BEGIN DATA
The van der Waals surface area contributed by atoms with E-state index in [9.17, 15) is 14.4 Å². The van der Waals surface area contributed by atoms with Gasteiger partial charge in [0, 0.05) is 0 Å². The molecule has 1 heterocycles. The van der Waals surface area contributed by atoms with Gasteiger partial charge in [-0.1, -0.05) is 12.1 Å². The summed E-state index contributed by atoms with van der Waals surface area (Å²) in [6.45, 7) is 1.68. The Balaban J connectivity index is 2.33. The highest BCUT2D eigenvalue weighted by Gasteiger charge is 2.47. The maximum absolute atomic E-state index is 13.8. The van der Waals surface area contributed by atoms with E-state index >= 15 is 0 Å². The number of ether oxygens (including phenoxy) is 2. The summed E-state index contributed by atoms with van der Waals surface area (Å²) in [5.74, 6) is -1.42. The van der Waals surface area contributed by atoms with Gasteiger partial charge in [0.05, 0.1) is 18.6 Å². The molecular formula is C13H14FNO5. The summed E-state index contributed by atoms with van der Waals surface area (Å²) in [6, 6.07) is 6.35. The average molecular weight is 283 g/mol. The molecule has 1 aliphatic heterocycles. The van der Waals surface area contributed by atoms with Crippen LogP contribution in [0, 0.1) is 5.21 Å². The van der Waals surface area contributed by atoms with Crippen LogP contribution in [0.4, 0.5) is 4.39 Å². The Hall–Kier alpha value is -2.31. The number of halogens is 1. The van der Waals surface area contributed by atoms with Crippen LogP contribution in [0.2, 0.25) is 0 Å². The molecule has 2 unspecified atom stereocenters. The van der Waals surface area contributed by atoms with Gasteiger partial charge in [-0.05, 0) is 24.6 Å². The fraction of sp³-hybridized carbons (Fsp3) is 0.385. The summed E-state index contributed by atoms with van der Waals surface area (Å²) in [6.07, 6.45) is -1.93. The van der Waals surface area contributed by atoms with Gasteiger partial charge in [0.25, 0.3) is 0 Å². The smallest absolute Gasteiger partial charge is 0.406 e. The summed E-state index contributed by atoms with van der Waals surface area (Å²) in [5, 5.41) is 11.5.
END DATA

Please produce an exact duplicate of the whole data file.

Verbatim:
The van der Waals surface area contributed by atoms with E-state index in [9.17, 15) is 14.4 Å². The van der Waals surface area contributed by atoms with Gasteiger partial charge in [0, 0.05) is 0 Å². The molecule has 1 heterocycles. The van der Waals surface area contributed by atoms with Gasteiger partial charge in [-0.1, -0.05) is 12.1 Å². The summed E-state index contributed by atoms with van der Waals surface area (Å²) in [6.45, 7) is 1.68. The Balaban J connectivity index is 2.33. The highest BCUT2D eigenvalue weighted by Gasteiger charge is 2.47. The maximum absolute atomic E-state index is 13.8. The van der Waals surface area contributed by atoms with E-state index >= 15 is 0 Å². The number of ether oxygens (including phenoxy) is 2. The summed E-state index contributed by atoms with van der Waals surface area (Å²) in [5.74, 6) is -1.42. The van der Waals surface area contributed by atoms with Gasteiger partial charge in [0.05, 0.1) is 18.6 Å². The molecular formula is C13H14FNO5. The summed E-state index contributed by atoms with van der Waals surface area (Å²) in [6, 6.07) is 6.35. The average molecular weight is 283 g/mol. The molecule has 1 aliphatic heterocycles. The van der Waals surface area contributed by atoms with Crippen LogP contribution in [0, 0.1) is 5.21 Å². The van der Waals surface area contributed by atoms with Crippen LogP contribution in [0.4, 0.5) is 4.39 Å². The Hall–Kier alpha value is -2.31. The number of halogens is 1. The van der Waals surface area contributed by atoms with Crippen LogP contribution in [0.2, 0.25) is 0 Å². The molecule has 2 unspecified atom stereocenters. The van der Waals surface area contributed by atoms with Gasteiger partial charge in [-0.05, 0) is 24.6 Å². The fraction of sp³-hybridized carbons (Fsp3) is 0.385. The summed E-state index contributed by atoms with van der Waals surface area (Å²) in [6.07, 6.45) is -1.93. The van der Waals surface area contributed by atoms with Gasteiger partial charge in [0.25, 0.3) is 0 Å². The smallest absolute Gasteiger partial charge is 0.406 e. The summed E-state index contributed by atoms with van der Waals surface area (Å²) in [5, 5.41) is 11.5.